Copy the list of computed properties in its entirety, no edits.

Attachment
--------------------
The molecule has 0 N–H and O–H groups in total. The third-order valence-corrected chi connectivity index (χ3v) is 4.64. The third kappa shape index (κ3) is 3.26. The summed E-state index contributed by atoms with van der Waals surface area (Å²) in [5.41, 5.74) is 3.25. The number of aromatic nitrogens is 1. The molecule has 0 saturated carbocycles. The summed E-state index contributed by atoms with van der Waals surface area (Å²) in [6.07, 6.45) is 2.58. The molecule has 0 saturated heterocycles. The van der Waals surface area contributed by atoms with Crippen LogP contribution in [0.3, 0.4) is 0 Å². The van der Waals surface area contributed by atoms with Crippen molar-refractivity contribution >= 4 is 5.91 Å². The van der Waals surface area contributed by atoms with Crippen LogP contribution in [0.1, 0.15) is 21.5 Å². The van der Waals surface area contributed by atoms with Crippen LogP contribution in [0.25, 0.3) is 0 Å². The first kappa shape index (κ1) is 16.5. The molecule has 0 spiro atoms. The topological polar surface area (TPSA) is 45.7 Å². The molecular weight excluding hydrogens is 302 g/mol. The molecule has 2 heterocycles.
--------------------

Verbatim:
The molecule has 0 N–H and O–H groups in total. The third-order valence-corrected chi connectivity index (χ3v) is 4.64. The third kappa shape index (κ3) is 3.26. The summed E-state index contributed by atoms with van der Waals surface area (Å²) in [5.41, 5.74) is 3.25. The number of aromatic nitrogens is 1. The molecule has 0 saturated carbocycles. The summed E-state index contributed by atoms with van der Waals surface area (Å²) in [6.07, 6.45) is 2.58. The molecule has 0 saturated heterocycles. The van der Waals surface area contributed by atoms with Crippen LogP contribution in [0.3, 0.4) is 0 Å². The van der Waals surface area contributed by atoms with Crippen molar-refractivity contribution >= 4 is 5.91 Å². The van der Waals surface area contributed by atoms with Crippen LogP contribution in [0.1, 0.15) is 21.5 Å². The van der Waals surface area contributed by atoms with Crippen LogP contribution in [0.25, 0.3) is 0 Å². The first kappa shape index (κ1) is 16.5. The molecule has 0 spiro atoms. The topological polar surface area (TPSA) is 45.7 Å². The molecular weight excluding hydrogens is 302 g/mol. The molecule has 2 heterocycles.